Georgia Tech Releases Machine Learning Software to Further Cancer Drug Research

HealthTech (November 30th, 2017)

New cancer-fighting drugs are sorely needed, but getting effective drugs to market takes years of clinical trials. Researchers at the Georgia Institute of Technology are hoping to change that, however, and speed up the process via a machine learning algorithm that has successfully used raw genetic data to predict when cancer drugs will be effective. (full story..)


Nanoparticles Are Moving Us Toward a Cancer-Free World

Futurism (November 10, 2016)

A new nanoparticle therapy that uses a minute gel pellet to deliver siRNA to cancer cells has reduced or eliminated carcinomas in in vivo tests in four mice. The treatment is still in its very early stages, but joins a growing number of nanoparticle therapies looking to improve how we combat disease on a cellular level. (full story..)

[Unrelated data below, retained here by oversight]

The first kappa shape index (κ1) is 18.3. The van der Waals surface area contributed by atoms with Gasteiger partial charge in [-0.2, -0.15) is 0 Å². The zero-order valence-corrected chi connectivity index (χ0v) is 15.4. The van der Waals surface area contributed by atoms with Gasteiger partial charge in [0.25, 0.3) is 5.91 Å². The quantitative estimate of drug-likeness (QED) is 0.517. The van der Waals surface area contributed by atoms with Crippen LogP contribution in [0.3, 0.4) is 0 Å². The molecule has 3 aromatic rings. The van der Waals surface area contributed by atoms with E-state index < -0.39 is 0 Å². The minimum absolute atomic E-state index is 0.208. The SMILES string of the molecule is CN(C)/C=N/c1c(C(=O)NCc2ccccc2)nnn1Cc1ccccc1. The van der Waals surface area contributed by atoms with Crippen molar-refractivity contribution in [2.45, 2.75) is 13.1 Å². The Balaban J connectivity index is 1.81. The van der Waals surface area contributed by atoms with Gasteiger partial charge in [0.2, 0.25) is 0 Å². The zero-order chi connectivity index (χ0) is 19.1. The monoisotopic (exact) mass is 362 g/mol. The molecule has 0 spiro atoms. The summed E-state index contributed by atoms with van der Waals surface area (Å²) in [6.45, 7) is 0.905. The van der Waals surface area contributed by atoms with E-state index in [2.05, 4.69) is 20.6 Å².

RNAi-Chemo Tag Team Slams Ovarian Cancer

Genetic Engineering & Biotechnology News (November 7, 2016)

A more sure-footed partner for chemotherapy has been developed by scientists based at the Georgia Institute of Technology. These scientists, led by John McDonald, Ph.D., have devised a functionalized nanohydrogel siRNA delivery system. This system, in a mouse model of ovarian cancer, succeeded in honing in on ovarian tumors and sensitizing them to the chemotherapeutic agent called cisplatin. Together, the siRNA and the cisplatin dramatically shrank or even eliminated the tumors. (full story..)